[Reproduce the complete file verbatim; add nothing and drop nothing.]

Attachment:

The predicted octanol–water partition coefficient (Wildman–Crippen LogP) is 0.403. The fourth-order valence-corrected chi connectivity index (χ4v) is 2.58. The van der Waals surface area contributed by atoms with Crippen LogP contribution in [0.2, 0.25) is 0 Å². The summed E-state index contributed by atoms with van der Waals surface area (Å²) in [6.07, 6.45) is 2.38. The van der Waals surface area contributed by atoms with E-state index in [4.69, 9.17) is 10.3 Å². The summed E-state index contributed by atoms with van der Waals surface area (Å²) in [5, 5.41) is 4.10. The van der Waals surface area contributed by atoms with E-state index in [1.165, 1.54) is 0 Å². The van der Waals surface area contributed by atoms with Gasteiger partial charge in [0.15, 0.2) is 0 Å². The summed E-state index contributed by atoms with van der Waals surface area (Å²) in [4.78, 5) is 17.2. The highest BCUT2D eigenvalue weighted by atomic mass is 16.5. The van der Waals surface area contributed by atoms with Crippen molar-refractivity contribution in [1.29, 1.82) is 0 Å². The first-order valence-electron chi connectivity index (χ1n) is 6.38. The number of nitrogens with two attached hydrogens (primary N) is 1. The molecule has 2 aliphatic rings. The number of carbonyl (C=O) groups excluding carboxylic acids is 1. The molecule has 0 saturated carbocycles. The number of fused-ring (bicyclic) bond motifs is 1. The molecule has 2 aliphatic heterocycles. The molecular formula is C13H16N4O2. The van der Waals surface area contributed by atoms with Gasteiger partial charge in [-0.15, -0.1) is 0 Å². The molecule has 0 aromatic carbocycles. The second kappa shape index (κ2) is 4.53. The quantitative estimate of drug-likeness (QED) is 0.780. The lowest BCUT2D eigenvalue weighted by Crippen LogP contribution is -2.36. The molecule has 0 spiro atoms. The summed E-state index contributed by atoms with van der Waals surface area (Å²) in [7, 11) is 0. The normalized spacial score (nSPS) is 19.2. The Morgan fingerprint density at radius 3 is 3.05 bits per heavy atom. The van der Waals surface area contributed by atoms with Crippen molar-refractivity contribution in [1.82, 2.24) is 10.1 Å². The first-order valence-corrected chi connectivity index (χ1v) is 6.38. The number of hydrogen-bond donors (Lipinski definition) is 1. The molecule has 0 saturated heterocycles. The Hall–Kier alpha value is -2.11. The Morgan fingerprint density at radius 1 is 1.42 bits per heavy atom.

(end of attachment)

The predicted octanol–water partition coefficient (Wildman–Crippen LogP) is 0.403. The fourth-order valence-corrected chi connectivity index (χ4v) is 2.58. The van der Waals surface area contributed by atoms with Crippen LogP contribution in [0.2, 0.25) is 0 Å². The summed E-state index contributed by atoms with van der Waals surface area (Å²) in [6.07, 6.45) is 2.38. The van der Waals surface area contributed by atoms with E-state index in [4.69, 9.17) is 10.3 Å². The summed E-state index contributed by atoms with van der Waals surface area (Å²) in [5, 5.41) is 4.10. The van der Waals surface area contributed by atoms with E-state index in [1.165, 1.54) is 0 Å². The van der Waals surface area contributed by atoms with Gasteiger partial charge in [0.15, 0.2) is 0 Å². The summed E-state index contributed by atoms with van der Waals surface area (Å²) in [4.78, 5) is 17.2. The highest BCUT2D eigenvalue weighted by atomic mass is 16.5. The van der Waals surface area contributed by atoms with Crippen molar-refractivity contribution in [1.29, 1.82) is 0 Å². The first-order valence-electron chi connectivity index (χ1n) is 6.38. The number of nitrogens with two attached hydrogens (primary N) is 1. The molecule has 2 aliphatic rings. The number of carbonyl (C=O) groups excluding carboxylic acids is 1. The molecule has 0 saturated carbocycles. The number of fused-ring (bicyclic) bond motifs is 1. The molecule has 2 aliphatic heterocycles. The molecular formula is C13H16N4O2. The van der Waals surface area contributed by atoms with Gasteiger partial charge in [-0.15, -0.1) is 0 Å². The molecule has 0 aromatic carbocycles. The second kappa shape index (κ2) is 4.53. The quantitative estimate of drug-likeness (QED) is 0.780. The lowest BCUT2D eigenvalue weighted by Crippen LogP contribution is -2.36. The molecule has 0 spiro atoms. The summed E-state index contributed by atoms with van der Waals surface area (Å²) in [7, 11) is 0. The normalized spacial score (nSPS) is 19.2. The Morgan fingerprint density at radius 3 is 3.05 bits per heavy atom. The van der Waals surface area contributed by atoms with Crippen molar-refractivity contribution in [1.82, 2.24) is 10.1 Å². The first-order valence-corrected chi connectivity index (χ1v) is 6.38. The number of hydrogen-bond donors (Lipinski definition) is 1. The molecule has 0 saturated heterocycles. The Hall–Kier alpha value is -2.11. The Morgan fingerprint density at radius 1 is 1.42 bits per heavy atom.